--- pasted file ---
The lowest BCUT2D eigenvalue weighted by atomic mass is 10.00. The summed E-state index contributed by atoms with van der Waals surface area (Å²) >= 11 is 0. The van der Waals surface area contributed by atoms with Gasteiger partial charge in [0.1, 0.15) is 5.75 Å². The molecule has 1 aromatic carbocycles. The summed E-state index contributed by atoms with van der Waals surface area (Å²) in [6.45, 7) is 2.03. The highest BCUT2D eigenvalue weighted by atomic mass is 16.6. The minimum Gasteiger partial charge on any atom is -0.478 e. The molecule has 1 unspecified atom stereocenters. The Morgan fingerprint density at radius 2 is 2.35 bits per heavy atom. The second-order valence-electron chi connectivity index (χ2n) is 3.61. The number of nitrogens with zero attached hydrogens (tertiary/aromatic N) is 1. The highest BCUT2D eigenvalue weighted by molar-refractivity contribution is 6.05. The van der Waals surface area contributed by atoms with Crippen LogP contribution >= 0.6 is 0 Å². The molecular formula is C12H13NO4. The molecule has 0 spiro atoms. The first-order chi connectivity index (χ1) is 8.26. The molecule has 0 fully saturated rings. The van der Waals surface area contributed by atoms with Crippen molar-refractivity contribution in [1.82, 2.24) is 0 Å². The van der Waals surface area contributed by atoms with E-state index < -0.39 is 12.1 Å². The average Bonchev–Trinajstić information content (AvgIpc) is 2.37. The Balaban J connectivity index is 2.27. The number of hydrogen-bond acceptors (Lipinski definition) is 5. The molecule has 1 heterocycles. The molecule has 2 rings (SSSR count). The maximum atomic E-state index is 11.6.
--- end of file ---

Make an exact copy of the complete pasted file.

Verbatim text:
The lowest BCUT2D eigenvalue weighted by atomic mass is 10.00. The summed E-state index contributed by atoms with van der Waals surface area (Å²) >= 11 is 0. The van der Waals surface area contributed by atoms with Gasteiger partial charge in [0.1, 0.15) is 5.75 Å². The molecule has 1 aromatic carbocycles. The summed E-state index contributed by atoms with van der Waals surface area (Å²) in [6.45, 7) is 2.03. The highest BCUT2D eigenvalue weighted by atomic mass is 16.6. The minimum Gasteiger partial charge on any atom is -0.478 e. The molecule has 1 unspecified atom stereocenters. The Morgan fingerprint density at radius 2 is 2.35 bits per heavy atom. The second-order valence-electron chi connectivity index (χ2n) is 3.61. The number of nitrogens with zero attached hydrogens (tertiary/aromatic N) is 1. The highest BCUT2D eigenvalue weighted by molar-refractivity contribution is 6.05. The van der Waals surface area contributed by atoms with Crippen LogP contribution >= 0.6 is 0 Å². The molecular formula is C12H13NO4. The molecule has 0 spiro atoms. The first-order chi connectivity index (χ1) is 8.26. The molecule has 0 fully saturated rings. The van der Waals surface area contributed by atoms with Crippen molar-refractivity contribution in [1.82, 2.24) is 0 Å². The van der Waals surface area contributed by atoms with E-state index < -0.39 is 12.1 Å². The average Bonchev–Trinajstić information content (AvgIpc) is 2.37. The Balaban J connectivity index is 2.27. The number of hydrogen-bond acceptors (Lipinski definition) is 5. The molecule has 1 heterocycles. The molecule has 2 rings (SSSR count). The maximum atomic E-state index is 11.6.